“We are very saddened, both as a patriarchate and as a community. We had expected our problems to end, and now we have all sorts of new issues coming out,” Bartholomew said. “None of our problems has been solved. We have more attacks against us even though we are on the brink of a decision to get a date for Europe.”

The issue goes to the heart of questions about Turkey’s commitment to European values. The European Union has said that improved rights for ethnic and religious minorities would be a condition for Turkey’s EU membership.

Serbian Church sues UK, France, Germany & Italy over Kosovo

The Serbian Orthodox Church has filed a lawsuit against the UK, France, Germany and Italy for allegedly failing to protect its churches in Kosovo. Bishop Artemije of Raska and Prizren, who lodged the complaint, told Serbian media that the four nations had allowed ethnic Albanians to ransack and destroy more than 80 churches and monasteries.

Though NATO-led troops took control of Kosovo in June 1999, clashes have continued between the majority Albanian population and the Serb minority. An outbreak of violence in March, in which Serb-owned homes and churches were attacked, left 19 people dead.

Orthodox church to be rebuilt in Harbin, China

A Russian Orthodox Church, Holy Iveron Icon Church, will be rebuilt in Harbin, China, after almost half a century of neglect, it was announced in December. The project, carried out at municipal expense, will be part of the rehabilitation of a busy area of Harbin that acts as a transportation center.

The church, with five magnificent Russian-style domes, was built in 1908. The domes, which have since disappeared, will be rebuilt. The church fell into disuse after 1949 and was severely damaged during China’s “cultural revolution.”

As one of the most important cities in Northeast China, Harbin attracted many Russians at the end of the 19th century. The city now has about two dozen Oriental Orthodox churches, several Protestant churches, and a Turkish mosque.

Pope returns relics to Istanbul

Pope John Paul II returned the relics of two of the most revered saints in the Orthodox Church, of St. John Chrysostom and St. Gregory of Nazianzus, on November 28, a gesture aimed at healing a millennium of distrust between the Roman Catholic and Orthodox Churches. The relics had long been interred in Rome.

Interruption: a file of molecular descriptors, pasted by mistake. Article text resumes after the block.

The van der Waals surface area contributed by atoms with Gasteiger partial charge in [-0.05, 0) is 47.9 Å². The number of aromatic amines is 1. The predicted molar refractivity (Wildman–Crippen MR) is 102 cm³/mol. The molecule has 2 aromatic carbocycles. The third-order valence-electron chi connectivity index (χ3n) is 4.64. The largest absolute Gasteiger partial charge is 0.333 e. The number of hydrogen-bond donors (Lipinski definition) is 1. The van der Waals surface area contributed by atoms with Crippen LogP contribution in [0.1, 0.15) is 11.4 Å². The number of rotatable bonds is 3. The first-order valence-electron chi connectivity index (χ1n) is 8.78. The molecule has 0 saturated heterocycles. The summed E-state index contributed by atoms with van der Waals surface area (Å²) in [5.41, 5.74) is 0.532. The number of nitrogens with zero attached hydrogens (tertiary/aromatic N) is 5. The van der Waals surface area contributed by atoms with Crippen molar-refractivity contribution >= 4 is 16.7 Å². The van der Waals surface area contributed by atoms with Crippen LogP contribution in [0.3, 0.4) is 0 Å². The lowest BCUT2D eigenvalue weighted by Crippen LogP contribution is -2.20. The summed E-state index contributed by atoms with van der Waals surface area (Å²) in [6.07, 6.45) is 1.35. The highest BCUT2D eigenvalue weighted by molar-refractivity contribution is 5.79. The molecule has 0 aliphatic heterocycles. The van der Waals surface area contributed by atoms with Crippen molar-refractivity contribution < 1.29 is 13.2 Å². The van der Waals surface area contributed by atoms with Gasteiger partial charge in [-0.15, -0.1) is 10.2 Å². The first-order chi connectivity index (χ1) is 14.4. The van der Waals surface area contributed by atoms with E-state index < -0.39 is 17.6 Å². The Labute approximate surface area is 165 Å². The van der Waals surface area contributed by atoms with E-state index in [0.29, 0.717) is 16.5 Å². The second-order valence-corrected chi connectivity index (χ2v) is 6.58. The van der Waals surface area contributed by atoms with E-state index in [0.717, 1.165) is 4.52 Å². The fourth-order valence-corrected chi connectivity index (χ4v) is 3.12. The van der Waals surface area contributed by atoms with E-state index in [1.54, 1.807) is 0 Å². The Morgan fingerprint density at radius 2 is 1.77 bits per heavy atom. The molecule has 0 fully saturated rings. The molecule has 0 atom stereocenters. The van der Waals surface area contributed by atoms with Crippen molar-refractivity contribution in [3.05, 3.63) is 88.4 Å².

In the presence of Patriarch Bartholomew, the pope spoke of reconciliation at a ceremony in St. Peter’s Basilica in Rome. Bartholomew said the return of the relics showed that “in the Church of Christ, there exist no insurmountable problems when love, justice and peace meet.”

“I am overwhelmed and very happy,” said Bartholomew on a radio broadcast, “not only personally, but so is the whole Church of Constantinople and I can say without reservations, the whole of Orthodoxy. It is a very important step towards full unity between our sister Churches. I consider it as the most important of my patriarchal services over these last 13 years. We give thanks to His Holiness, John Paul II. We can expect other steps forward. We cannot foresee which ones they will be, but they will always be positive, always fraternal steps that will promote good relations between us. Each one of these steps will be a stone in the construction of the building of full unity.”

Patriarch Bartholomew: Christmas offers hope

In his annual Christmas message, Patriarch Bartholomew of Constantinople spoke of the power of Christian hope in a world wracked by crises and suffering.

“Uncertainty, anxiety, depression, lack of meaning, inexplicability of what is taking place, frequent indifference and even hate have established themselves in the soul of most people,” he said. Some manifest their dissatisfaction through acts of terrorism, while other, having entrenched themselves behind their wealth or power, were living in a secluded world, “neither feeling the pain of others, nor willing to ease their pain”.

“In search of new forms and relations, social structures are being destabilized, spiritual quests are derailed in self-destructing cults and unprecedented natural disasters occur in different places on earth.”

He contrasted such trends with Christian hope. “We believe and know well that salvation is to be found nowhere else but in Christ, and there is no other name by which we may be saved other than the name of Jesus Christ. We invite all our fellow human beings, whether they know Christ or not, to draw near to Jesus Christ.”